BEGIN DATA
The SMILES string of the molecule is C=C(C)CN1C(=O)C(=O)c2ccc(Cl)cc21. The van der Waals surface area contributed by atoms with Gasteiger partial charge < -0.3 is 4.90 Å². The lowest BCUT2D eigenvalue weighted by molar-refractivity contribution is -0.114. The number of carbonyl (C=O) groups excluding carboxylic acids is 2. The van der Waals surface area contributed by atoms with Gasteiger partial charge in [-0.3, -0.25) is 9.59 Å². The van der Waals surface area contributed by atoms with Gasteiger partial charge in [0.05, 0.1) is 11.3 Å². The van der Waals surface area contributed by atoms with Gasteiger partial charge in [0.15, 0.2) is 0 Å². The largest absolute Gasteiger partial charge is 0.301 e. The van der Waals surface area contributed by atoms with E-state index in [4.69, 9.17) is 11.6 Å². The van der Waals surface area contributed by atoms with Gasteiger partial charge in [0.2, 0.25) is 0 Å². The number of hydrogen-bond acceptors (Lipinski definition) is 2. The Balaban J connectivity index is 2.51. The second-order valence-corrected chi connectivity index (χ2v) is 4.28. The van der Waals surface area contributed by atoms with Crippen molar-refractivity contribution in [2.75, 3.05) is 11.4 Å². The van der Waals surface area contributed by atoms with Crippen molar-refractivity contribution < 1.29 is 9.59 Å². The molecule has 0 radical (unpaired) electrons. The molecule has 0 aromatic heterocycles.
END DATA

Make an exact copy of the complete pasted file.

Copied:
The SMILES string of the molecule is C=C(C)CN1C(=O)C(=O)c2ccc(Cl)cc21. The van der Waals surface area contributed by atoms with Gasteiger partial charge < -0.3 is 4.90 Å². The lowest BCUT2D eigenvalue weighted by molar-refractivity contribution is -0.114. The number of carbonyl (C=O) groups excluding carboxylic acids is 2. The van der Waals surface area contributed by atoms with Gasteiger partial charge in [-0.3, -0.25) is 9.59 Å². The van der Waals surface area contributed by atoms with Gasteiger partial charge in [0.05, 0.1) is 11.3 Å². The van der Waals surface area contributed by atoms with Gasteiger partial charge in [0.15, 0.2) is 0 Å². The largest absolute Gasteiger partial charge is 0.301 e. The van der Waals surface area contributed by atoms with E-state index in [4.69, 9.17) is 11.6 Å². The van der Waals surface area contributed by atoms with Gasteiger partial charge in [0.2, 0.25) is 0 Å². The number of hydrogen-bond acceptors (Lipinski definition) is 2. The Balaban J connectivity index is 2.51. The second-order valence-corrected chi connectivity index (χ2v) is 4.28. The van der Waals surface area contributed by atoms with Crippen molar-refractivity contribution in [2.75, 3.05) is 11.4 Å². The van der Waals surface area contributed by atoms with Crippen molar-refractivity contribution < 1.29 is 9.59 Å². The molecule has 0 radical (unpaired) electrons. The molecule has 0 aromatic heterocycles.